You, your partner and other primary child-givers are going to be teaching your children how to talk. Here are some tips to promote clearer communication and to help you foster increased self-esteem, confidence and understanding through this process.
Learn sign-language and start by six months of age.
Consistently use these seven main signs with babies: eat, milk, water, sleep, more, help and all-done. Each time you say any of these words, make the sign at the same time. Once these basic signs are mastered by your baby, you can add in the signs for the food your child likes. Your babies will likely modify the sign -- that's OK! The point is that they make a motion because they need something and you understand how to fulfill that need.
Pronounce words properly.
Speak words the way they sound regularly and use the proper emPHAsis on the right sylLAble. If you talk like a baby to your baby, they will not learn the proper mouth shapes, sounds, and intonation of words. Baby talk is very tempting but it is important to resist! You can get those cute smiles and coos to come out if you simply stare deeply into their eyes and smile as you are talking to them. Also, repeat back much of what they say and do it properly: They say, "wa-wa," you smile, nod, and say, "water."
Do not say the word "no" like a question or as instructions.
Use this word as a command, not a question. Say it assertively. Let your child know what it is that you would like her to stop doing. Rather than yelling "NO!!!" be specific about what the no is for: add a verb behind it... "no touching, no hitting!"
Take "okay" out of your vocabulary when talking to toddlers.
As mentioned above, children understand what to do when they are given clear (and caring) instructions. If you do this but then throw an "okaaayyy" with a high pitched tone at the end of the sentence, you have just communicated to them that they are in charge and can veto your request. Adding that word also turns your instructions into a yes/ no questions, which gives your child permission to shout, "NO!"
Do not use a child's name in a punishing tone or as a command.
"Rrruuussseellllllll!!!" does not communicate to your child that he needs to back up from the hot oven. Say your child's name to get his attention and follow that with what you want him to do: "Russell... hot... stop!" Also, it is important to use the appropriate intonation in your voice to match the situation. For example, if he hears a panicked screech from you, it should make him FREEZE whereas a stern command tells him he is doing something wrong but is not in danger.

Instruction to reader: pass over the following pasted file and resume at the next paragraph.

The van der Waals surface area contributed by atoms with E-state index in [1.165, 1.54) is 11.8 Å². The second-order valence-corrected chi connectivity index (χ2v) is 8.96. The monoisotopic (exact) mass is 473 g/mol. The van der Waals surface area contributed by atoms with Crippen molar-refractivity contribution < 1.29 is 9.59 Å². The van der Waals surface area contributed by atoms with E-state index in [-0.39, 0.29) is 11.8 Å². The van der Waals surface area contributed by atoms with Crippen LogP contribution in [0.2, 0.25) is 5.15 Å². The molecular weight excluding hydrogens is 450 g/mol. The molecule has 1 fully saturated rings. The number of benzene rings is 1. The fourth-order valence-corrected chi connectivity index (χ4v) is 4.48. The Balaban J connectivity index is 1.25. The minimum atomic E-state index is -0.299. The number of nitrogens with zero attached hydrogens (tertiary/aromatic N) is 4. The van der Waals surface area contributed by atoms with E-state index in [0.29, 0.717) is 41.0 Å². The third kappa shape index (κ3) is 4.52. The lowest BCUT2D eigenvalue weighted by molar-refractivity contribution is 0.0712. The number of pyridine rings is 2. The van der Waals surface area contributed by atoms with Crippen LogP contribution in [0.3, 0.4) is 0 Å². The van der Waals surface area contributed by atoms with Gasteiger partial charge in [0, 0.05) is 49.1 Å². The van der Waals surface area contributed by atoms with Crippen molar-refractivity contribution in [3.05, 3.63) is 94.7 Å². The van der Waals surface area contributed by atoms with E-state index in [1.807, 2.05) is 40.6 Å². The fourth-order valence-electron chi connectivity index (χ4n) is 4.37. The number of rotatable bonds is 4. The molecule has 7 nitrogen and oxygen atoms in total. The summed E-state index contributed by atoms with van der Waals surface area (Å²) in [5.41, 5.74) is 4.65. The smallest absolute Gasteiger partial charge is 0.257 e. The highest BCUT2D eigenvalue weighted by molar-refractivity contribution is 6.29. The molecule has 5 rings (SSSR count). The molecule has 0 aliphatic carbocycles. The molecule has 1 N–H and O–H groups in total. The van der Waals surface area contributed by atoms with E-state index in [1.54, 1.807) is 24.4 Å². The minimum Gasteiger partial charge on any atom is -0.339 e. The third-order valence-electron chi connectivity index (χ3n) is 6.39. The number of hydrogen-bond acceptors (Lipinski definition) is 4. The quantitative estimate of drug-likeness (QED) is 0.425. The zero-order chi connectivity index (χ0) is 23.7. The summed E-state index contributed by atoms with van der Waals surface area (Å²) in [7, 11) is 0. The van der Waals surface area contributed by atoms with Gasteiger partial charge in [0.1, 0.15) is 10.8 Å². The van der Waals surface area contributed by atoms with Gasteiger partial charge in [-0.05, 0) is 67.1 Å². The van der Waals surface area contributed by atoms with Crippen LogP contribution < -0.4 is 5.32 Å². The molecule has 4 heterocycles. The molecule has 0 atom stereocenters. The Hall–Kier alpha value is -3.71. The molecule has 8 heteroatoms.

Give specific commands.
"Fingers up!" tells children how to be careful to not get their fingers caught in a drawer, whereas "careful!" does not actually give them any useful instructions.
Use one- to three-word sentences.
Children learn to speak by listening to everything you are saying, by watching your body language and by seeing how you interact with others so talk normally when not talking directly to them. However, if you are speaking directly to a toddler, use one to three word sentences. For example, if you see your children struggling with a toy, look into their eyes and ask, "Mommy help?" As you are speaking, also use the sign for help. Once they start repeating your sentences, you can add another word in.
Look into their eyes when speaking directly to them. They are learning to speak by lip-reading too. Remember to get down to floor level, smile, and nod while talking to toddlers.
Read to your baby/toddler every day.
Even if your child only sits for a minute, open a book and look at as many pages as she has the attention for. Have books in a place that your child can reach, and be a model by regularly reading something for yourself around her.
Do not have the TV on in the background.
The TV will compete with you for his attention (and vise versa) thereby interfering with focus on what you are saying. Also, it is important to follow the American Academy of Pediatrics guidelines regarding screen-use for young children. Screen time does interfere with language development, concentration and creativity. Screens of any form can slowly be introduced to children (for not more than 20 minutes a day) well after they turn 2-years-old.
Use proper terms for things.
This reduces confusion. For example, in a moment of panic you don't want your 5-year-old hollering this across the school-ground, "He just kicked me in the wee-wee!!" Remember: other children can be very cruel and have long memories.